Pope Benedict XVI’s Letter to Irish Catholics

Source: FSSPX News

In his Letter to Irish Catholics, signed on the 19th of March, on the feast of Saint Joseph, and made public on March 20th, Pope Benedict XVI invites the Church of this country to “first acknowledge before the Lord and before others the serious sins committed against defenceless children.” “considering the gravity of these offences, and the often inadequate response to them on the part of the ecclesiastical authorities in your country” adds the Holy Father, “I have decided to write this Pastoral Letter to express my closeness to you and to propose a path of healing, renewal and reparation”. 

Addressing the victims, the Pope states that it is “understandable that you find it hard to forgive or be reconciled with the Church. In her name, I openly express the shame and remorse that we all feel.” He asks them nevertheless “not to lose hope”, for “It is in the communion of the Church that we encounter the person of Jesus Christ, who was himself a victim of injustice and sin. Like you, he still bears the wounds of his own unjust suffering.” Pope Benedict XVI admits that “grave errors of judgement were made and failures of leadership occurred.”, and in particular, “there was a well-intentioned but misguided tendency to avoid penal approaches to canonically irregular situations.”

The Holy Father also esteems that “the rapid transformation and secularization of Irish society” have provoked “a social change” with effects “adversely affecting people’s traditional adherence to Catholic teaching and values.” He thus deplores the decrease in such practices as “frequent confession, daily prayer, and annual retreats”. He regrets, “also on the part of priests and religious”, their ways of thinking “without sufficient reference to the Gospel”, admitting that “the programme of renewal proposed by the Second Vatican Council was sometimes misinterpreted.” He also evokes the “inadequate procedures for determining the suitability of candidates for the priesthood and the religious life; insufficient human, moral, intellectual and spiritual formation in seminaries and novitiates (…) ».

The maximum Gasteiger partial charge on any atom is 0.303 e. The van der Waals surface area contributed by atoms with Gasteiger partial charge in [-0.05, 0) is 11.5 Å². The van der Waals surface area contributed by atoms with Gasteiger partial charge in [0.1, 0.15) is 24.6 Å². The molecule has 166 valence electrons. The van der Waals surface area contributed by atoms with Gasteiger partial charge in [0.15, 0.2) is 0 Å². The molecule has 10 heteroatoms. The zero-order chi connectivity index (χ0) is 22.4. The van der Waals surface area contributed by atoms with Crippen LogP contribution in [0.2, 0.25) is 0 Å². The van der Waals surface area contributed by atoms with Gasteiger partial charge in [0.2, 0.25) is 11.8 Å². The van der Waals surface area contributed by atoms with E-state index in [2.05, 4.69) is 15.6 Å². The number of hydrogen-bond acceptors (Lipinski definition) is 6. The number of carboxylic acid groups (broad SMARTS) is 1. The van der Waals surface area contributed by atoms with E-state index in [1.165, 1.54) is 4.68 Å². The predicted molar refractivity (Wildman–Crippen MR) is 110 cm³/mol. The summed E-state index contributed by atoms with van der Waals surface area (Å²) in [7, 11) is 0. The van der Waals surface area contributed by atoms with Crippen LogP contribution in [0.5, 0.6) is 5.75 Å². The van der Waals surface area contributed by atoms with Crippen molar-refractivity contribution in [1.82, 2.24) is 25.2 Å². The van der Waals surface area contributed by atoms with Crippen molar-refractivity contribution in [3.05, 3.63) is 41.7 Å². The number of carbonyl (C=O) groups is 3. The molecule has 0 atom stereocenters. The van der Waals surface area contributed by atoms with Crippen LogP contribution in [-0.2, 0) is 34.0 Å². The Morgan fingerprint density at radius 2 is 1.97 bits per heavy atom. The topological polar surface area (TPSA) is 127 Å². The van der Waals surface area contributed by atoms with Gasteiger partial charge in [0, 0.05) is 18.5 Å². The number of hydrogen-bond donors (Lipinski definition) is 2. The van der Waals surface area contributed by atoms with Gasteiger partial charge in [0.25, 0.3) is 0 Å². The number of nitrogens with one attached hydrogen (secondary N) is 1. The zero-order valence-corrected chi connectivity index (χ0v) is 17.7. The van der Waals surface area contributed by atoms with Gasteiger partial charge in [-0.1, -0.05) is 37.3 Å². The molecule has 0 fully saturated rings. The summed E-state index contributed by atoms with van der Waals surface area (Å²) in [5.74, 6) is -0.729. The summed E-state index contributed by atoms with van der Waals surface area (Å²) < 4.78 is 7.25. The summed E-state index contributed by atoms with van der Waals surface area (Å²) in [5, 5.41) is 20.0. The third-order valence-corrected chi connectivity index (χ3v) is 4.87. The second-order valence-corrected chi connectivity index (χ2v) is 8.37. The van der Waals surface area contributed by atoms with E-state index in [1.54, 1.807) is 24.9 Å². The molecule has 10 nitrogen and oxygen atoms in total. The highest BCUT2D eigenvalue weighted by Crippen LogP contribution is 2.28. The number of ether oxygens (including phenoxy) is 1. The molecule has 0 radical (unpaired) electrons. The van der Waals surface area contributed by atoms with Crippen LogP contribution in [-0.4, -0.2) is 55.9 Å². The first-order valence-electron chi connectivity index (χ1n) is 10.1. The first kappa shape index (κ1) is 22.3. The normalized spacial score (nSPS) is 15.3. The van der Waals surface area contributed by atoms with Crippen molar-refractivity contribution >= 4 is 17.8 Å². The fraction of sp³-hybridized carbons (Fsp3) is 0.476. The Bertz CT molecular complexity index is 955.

Benedict XVI proposed a series of concrete measures to spiritually remedy the crisis that the Church is going through in Ireland. He thus enjoins all Irish Catholics «to devote [their] Friday penances, for a period of one year, between now and Easter 2011, to this intention», for an «an outpouring of God’s mercy and the Holy Spirit’s gifts of holiness and strength». He encourages each and every one to «discover anew the sacrament of Reconciliation and to avail [themselves] more frequently of the transforming power of its grace». The Pope further requests that parishes, seminaries, religious houses and monasteries «organize periods of Eucharistic adoration, so that all have an opportunity to take part», in order to «make reparation for the sins of abuse that have done so much harm».

The Sovereign Pontiff proposes moreover « a nationwide Mission be held for all bishops, priests and religious», and announced visits in the dioceses of retreat-givers from Ireland and from elsewhere, to arrive at a «more profound appreciation of [their] respective vocations, so as to rediscover the roots of [their] faith in Jesus Christ». The Pope concluded his Letter with a mention of the figure of St. Jean-Marie Vianney, «who had such a rich understanding of the mystery of the priesthood», and insisted: «the Curé of Ars understood well how greatly blessed a community is when served by a good and holy priest». In La Repubblica of 21st March, Cardinal Georges Cottier, former theologian of the Pontifical Household, considers that the Pope, through this Letter, enjoins not only the Irish, but «all the body of the Church to remind itself of the apostolic and priestly life».